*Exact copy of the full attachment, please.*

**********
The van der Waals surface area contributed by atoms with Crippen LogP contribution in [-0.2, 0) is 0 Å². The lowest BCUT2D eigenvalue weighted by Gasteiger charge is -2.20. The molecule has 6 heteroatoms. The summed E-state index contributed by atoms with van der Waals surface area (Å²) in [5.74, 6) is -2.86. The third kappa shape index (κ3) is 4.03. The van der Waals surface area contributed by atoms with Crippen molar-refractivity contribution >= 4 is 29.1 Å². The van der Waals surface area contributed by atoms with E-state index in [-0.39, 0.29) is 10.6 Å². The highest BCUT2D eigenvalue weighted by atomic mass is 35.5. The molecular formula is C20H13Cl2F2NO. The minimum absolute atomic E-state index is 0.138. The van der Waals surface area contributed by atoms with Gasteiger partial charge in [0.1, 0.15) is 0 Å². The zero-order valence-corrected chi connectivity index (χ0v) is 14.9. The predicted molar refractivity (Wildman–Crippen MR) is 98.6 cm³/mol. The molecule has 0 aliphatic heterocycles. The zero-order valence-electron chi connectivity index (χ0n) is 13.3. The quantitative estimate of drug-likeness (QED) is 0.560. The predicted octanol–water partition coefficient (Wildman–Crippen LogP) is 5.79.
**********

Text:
The van der Waals surface area contributed by atoms with Crippen LogP contribution in [-0.2, 0) is 0 Å². The lowest BCUT2D eigenvalue weighted by Gasteiger charge is -2.20. The molecule has 6 heteroatoms. The summed E-state index contributed by atoms with van der Waals surface area (Å²) in [5.74, 6) is -2.86. The third kappa shape index (κ3) is 4.03. The van der Waals surface area contributed by atoms with Crippen molar-refractivity contribution >= 4 is 29.1 Å². The van der Waals surface area contributed by atoms with E-state index in [-0.39, 0.29) is 10.6 Å². The highest BCUT2D eigenvalue weighted by atomic mass is 35.5. The molecular formula is C20H13Cl2F2NO. The minimum absolute atomic E-state index is 0.138. The van der Waals surface area contributed by atoms with Gasteiger partial charge in [0.1, 0.15) is 0 Å². The zero-order valence-corrected chi connectivity index (χ0v) is 14.9. The predicted molar refractivity (Wildman–Crippen MR) is 98.6 cm³/mol. The molecule has 0 aliphatic heterocycles. The zero-order valence-electron chi connectivity index (χ0n) is 13.3. The quantitative estimate of drug-likeness (QED) is 0.560. The predicted octanol–water partition coefficient (Wildman–Crippen LogP) is 5.79.